Exalted Rulers Message
by Kurt BialousHappy 4th of July! We celebrate our Independence Day, recognizing our Founding Fathers for officially adopting the Declaration of Independence on July 2, 1776. So while we celebrate with family and friends, take a moment to reflect on that momentous occasion. Fly your Flag!
When you buy your fireworks, come to the Eureka Elks booth in the upper parking lot. Thank you Terry Long and volunteers! I will be in Houston over the 4th, attending the Grand Lodge Convention. I would like to recognize our fellow Lodge #652 member, and PER, Brad Smith. Brad has served as DDGER this year. After many trips and obligations, this trip to Houston will be his final duty in that position. Thanks Brad!
A couple of volunteer opportunities: 1) tiling the Lodge door during functions; 2) heading the fundraising position for ENF; and 3) heading the fundraising position for the Major Project (Purple Pig). Please contact me if you are interested (or just curious!).
Our Great Northwest District VP, Sandy Gowan, will be visiting our Lodge on July 8th. Come out for steak night and show your support! Summer is in full swing. Enjoy it and be safe in your outings!
The Birth of American IndependenceThe Fourth of July, or Independence Day, has been a Federal Holiday in the United States since 1941, but did you know that the tradition of Independence Day celebrations goes back to the 18th century and the American Revolution?
When the initial battles in the Revolutionary War broke out in April 1775, few colonists desired complete independence from Great Britain, and those who did were considered radical. With the growing hostility against Britain and the spread of Thomas Paine's bestselling pamphlet "Common Sense", more colonists had come to favor independence. On June 7th, the Continental Congress met to draft a formal statement justifying the break with Great Britain. On July 4th the Congress formally adopted the Declaration of Independence.
In the pre-Revolutionary years, colonists had held annual celebrations of the King's birthday. By the summer of 1776 some colonists celebrated the birth of Independence by holding mock funerals for King George III, as a way of symbolizing the end of monarchy's hold on America and the triumph of liberty. Concerts, bonfires, parades and the firing of cannons and muskets usually accompanied the first public readings of the Declaration of Independence, beginning immediately after its adoption. While still at war, Philadelphia held the First Commemoration of Independence Day on July 4, 1777. George Washington issued double rations of rum to all his soldiers to mark the anniversary of Independence in 1778, and in 1781, several months before the key American victory at Yorktown. Massachusetts became the first state to make July 4th an official State Holiday.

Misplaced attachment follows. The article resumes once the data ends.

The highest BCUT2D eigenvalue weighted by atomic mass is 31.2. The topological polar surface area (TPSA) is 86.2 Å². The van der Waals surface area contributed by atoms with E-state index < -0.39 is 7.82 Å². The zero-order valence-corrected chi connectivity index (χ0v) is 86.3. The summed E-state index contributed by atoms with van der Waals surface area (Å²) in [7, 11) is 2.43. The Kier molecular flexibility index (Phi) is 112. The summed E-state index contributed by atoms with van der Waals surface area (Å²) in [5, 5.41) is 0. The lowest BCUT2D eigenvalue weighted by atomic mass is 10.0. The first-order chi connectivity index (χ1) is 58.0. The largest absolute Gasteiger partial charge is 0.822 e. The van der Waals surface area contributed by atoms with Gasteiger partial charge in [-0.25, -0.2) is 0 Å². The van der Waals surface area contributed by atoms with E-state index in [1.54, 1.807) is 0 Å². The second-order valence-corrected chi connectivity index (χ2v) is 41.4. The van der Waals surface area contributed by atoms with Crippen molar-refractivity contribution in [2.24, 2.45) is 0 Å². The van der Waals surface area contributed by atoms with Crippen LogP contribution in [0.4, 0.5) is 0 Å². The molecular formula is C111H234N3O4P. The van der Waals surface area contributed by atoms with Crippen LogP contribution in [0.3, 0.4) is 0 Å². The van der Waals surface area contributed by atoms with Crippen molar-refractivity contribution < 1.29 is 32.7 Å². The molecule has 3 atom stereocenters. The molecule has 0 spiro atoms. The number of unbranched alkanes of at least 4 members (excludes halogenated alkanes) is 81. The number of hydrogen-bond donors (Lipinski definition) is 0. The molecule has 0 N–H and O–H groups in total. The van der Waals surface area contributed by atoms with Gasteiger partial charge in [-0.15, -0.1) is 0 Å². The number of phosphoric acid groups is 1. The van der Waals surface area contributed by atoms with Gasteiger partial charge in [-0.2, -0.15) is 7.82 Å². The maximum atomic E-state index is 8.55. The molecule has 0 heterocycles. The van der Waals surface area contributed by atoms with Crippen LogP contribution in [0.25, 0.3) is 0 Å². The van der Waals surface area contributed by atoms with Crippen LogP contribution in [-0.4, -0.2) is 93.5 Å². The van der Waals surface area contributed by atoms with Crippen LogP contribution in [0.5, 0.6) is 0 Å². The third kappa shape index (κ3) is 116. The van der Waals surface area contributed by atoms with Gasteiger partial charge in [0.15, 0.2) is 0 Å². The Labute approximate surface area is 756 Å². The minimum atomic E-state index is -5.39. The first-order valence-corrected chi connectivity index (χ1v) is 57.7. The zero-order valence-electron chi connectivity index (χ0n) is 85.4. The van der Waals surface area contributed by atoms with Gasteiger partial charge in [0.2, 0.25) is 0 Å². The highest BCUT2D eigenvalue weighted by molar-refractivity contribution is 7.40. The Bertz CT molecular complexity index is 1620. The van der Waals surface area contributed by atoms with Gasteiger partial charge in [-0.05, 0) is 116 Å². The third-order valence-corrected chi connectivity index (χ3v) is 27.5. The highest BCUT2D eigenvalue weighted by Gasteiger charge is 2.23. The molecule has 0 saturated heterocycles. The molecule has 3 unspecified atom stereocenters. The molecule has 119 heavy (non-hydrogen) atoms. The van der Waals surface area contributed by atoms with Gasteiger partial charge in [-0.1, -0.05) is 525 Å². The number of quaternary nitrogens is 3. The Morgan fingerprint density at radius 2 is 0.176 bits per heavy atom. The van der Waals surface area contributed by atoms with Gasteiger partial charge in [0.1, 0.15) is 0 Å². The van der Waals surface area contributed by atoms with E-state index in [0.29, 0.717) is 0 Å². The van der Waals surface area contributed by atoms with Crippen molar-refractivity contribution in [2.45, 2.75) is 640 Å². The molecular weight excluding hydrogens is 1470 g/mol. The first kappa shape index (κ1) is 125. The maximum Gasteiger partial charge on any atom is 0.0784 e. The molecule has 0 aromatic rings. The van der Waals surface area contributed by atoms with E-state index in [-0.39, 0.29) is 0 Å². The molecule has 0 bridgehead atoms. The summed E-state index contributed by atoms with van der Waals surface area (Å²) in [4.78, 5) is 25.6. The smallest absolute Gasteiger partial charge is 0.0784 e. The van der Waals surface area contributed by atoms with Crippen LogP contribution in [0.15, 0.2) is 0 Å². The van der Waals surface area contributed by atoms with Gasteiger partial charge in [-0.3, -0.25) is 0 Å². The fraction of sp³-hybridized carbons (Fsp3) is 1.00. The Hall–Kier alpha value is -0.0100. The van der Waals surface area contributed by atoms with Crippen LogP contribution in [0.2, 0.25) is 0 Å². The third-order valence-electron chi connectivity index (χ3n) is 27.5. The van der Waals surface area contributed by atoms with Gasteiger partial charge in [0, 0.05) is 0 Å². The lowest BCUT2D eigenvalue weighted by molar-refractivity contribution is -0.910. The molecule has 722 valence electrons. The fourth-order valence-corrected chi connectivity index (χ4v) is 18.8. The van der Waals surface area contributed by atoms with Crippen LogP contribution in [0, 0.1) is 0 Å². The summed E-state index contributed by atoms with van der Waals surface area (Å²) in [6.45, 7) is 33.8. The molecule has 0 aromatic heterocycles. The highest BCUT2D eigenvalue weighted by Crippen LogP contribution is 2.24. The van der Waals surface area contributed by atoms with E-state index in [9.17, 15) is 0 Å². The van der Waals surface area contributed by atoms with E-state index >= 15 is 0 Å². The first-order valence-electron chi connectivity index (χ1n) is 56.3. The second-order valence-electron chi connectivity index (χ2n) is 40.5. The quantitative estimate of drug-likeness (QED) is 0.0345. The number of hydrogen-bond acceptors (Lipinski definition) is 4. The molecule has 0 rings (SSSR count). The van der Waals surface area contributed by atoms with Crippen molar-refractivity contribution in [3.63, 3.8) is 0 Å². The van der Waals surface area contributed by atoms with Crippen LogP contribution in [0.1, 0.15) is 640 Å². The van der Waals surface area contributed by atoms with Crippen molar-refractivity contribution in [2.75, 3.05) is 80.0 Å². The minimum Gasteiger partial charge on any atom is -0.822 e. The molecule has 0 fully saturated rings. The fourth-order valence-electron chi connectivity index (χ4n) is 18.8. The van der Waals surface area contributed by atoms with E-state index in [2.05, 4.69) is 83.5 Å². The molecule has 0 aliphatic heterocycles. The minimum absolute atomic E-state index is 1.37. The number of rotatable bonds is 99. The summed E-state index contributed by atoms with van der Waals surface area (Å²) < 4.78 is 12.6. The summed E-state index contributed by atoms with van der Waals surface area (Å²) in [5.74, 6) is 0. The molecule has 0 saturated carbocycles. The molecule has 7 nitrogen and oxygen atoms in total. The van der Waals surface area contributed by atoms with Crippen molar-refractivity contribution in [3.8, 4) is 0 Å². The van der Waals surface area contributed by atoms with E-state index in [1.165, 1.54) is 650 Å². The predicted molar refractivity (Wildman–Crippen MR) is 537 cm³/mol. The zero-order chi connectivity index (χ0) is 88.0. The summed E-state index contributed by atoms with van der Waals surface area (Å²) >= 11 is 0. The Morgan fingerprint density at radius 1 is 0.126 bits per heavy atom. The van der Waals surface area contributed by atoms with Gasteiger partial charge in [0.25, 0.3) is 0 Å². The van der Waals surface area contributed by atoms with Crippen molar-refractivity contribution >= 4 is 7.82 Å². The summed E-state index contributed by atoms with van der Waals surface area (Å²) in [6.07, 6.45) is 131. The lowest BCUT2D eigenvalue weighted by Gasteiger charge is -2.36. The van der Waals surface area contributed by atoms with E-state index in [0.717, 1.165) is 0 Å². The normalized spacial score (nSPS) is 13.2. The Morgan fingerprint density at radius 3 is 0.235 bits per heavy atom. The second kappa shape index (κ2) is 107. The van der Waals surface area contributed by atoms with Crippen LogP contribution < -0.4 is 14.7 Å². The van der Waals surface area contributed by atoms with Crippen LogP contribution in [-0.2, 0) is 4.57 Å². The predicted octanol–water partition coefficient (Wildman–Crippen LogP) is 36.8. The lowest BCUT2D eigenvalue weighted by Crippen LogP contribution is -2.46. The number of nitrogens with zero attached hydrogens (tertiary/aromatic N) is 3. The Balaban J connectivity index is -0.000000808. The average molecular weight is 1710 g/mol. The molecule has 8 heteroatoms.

After the Revolutionary War, Americans continued to commemorate Independence Day every year, in celebrations that allowed the new nation's emerging political leaders to address citizens and create a feeling of unity. By the last decade of the 18th century, the two major political parties - Federalists and Democratic-Republicans, began holding separate Independence Day celebrations in many large cities.
The tradition of patriotic celebration became even more widespread after the War of 1812, in which the United States again faced Great Britain. In 1870, the U.S. Congress made July 4th a Federal Holiday and in 1941 granted a paid holiday to all federal employees.
Falling in mid-summer, the Fourth of July has since become a common occasion for family get-togethers, often involving fireworks, accompanied by "The Star-Spangled Banner," outdoor barbecues, and the flying of the American flag.
RV'ers Click Here
- Lodge Secretary's Corner...
- Leading Knights' Corner
- Veteran's Corner
- Fireworks Booth at the Lodge
- Redwood Roamers
- Lance Erickson
- Trustees Corner
- Sandy Gowan
Activities and Announcements: